Matango 2

Tho it’s not at all the fun monster movie the title may conjure images of, it’s still worth a watch (particularly if you like psychological thriller type movies); and when the monsters finally do show up they look pretty awesome.  Every main actor in this except for Hiroshi Tachikawa (who plays the treacherous mystery writer, and is an Akira Kurosawa regular) have been in multiple Godzilla (and other kaiju) movies (including a bunch of the newer ones), and most of them are still making movies now (50 years later).

Matango was never released to the theatres in America, but was a television mainstay on sci fi theatre matinee type of shows in the ’70s (under the Attack of the Mushroom People title).  It was very difficult to find for years, but it was released on DVD in 2005 by Media Blasters.  Unfortunately,  I believe that is now out of print.

This is an AWESOME 3 pack, but unfortunately, it's out of print as well...

This is an AWESOME 3 pack that included Matango, but you guessed it- it’s out of print as well…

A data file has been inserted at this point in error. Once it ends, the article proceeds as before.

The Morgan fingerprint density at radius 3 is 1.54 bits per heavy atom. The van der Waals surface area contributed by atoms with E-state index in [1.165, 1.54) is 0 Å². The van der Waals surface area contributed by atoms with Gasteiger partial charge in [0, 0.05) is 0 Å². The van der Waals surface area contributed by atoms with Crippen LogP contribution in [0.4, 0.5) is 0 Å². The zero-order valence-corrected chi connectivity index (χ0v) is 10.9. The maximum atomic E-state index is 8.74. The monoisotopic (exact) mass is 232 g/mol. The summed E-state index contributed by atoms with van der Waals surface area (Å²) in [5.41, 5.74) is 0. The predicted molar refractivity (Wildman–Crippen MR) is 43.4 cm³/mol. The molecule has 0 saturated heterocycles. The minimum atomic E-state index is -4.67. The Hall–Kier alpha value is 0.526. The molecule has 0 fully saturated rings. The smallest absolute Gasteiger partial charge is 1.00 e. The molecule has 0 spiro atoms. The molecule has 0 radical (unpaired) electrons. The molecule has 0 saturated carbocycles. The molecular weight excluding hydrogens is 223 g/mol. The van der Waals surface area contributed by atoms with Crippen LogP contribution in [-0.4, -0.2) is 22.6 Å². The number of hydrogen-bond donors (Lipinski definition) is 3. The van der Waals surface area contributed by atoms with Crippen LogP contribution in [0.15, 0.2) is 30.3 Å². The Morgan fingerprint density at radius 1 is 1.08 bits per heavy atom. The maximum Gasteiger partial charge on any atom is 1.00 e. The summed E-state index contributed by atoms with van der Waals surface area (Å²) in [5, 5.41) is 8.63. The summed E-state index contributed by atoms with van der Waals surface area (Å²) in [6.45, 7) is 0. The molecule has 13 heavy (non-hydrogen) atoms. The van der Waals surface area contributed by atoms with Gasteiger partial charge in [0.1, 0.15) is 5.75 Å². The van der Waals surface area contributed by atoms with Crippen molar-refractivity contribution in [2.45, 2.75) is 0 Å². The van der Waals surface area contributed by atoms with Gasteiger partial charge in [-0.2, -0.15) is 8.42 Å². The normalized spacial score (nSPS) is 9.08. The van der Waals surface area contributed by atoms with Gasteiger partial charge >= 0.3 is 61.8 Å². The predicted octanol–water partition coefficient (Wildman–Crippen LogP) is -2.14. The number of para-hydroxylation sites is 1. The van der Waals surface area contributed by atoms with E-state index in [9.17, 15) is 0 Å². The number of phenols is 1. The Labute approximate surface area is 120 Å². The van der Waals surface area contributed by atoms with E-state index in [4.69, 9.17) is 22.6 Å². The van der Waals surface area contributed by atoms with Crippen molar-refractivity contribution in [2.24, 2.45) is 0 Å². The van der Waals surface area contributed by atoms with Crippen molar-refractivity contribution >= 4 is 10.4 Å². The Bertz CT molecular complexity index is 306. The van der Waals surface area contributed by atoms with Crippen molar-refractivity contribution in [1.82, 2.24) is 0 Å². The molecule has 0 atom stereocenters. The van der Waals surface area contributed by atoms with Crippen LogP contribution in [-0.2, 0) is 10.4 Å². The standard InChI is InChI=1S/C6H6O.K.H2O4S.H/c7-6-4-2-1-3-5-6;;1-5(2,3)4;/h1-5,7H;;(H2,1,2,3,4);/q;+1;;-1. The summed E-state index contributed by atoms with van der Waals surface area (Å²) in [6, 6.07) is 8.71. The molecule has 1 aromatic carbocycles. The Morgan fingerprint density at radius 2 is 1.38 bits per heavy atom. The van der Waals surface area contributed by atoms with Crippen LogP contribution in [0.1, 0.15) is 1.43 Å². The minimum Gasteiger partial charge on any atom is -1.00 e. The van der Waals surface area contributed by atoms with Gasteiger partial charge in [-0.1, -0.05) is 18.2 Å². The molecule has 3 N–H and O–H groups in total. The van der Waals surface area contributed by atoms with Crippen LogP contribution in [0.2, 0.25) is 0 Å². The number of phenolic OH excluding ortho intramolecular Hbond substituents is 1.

Asian Movie Month ‘Zine #1: G-Fan (special issue)


With the release of Pacific Rim and a new Godzilla to be released next year, the word “kaiju” will soon be mainstream; however in the 1980s and early ’90s (before the great geek takeover), it was one of the nerdiest of nerdy words.  Kaiju fans were considered waayyy nerdier than average sci-fi fans (the hierarchy of nerdom went, from coolest to nerdiest: 1) Star Wars fans; 2) horror geeks; 3) average sci fi/ fantasy fans (including Lord of the Rings hippies and comic collectors); 4) Star Trek fans; 5) Doctor Who fans; 6) Kaiju fans; and lastly 7) Otaku (who were also pretty much regarded as perverts as well as nerds, mainly because of movies like Urotsukidoji).  Times have really changed).  I was pretty much all of the above.  I grew up watching Godzilla and Gamera (and other Japanese kaiju) movies and t.v. shows, and always loved them.  Luckily, there were tons of specialty fanzines available for most any geek’s passion, and G-Fan was for kaiju fans.

The issue I’m highlighting here is actually kind of a ‘best of’ issue which came out in 1995, reprinting articles from the magazine’s earlier years (issues #1 through #7).  It was 63 pages long and featured lots of Godzilla art, several ‘Monster of the Month’ reprints, a list of the top 10 best Godzilla entrances in his movies, several articles on Godzilla Vs. King Ghidorah (which had recently been released, including one entitled “Implications of time travel in Godzilla Vs. King Ghidorah“), two articles on Godzilla comics (Marvel and other), a list of the top 14 kaiju as voted by Japanese kaiju fans, an article on Godzilla Vs. Mothra, a bunch of fan fic, and an article on the girls of the Godzilla movies.

Evidently this magazine is still going today, and you can get more info about it here:

Here’s some pages from this issue: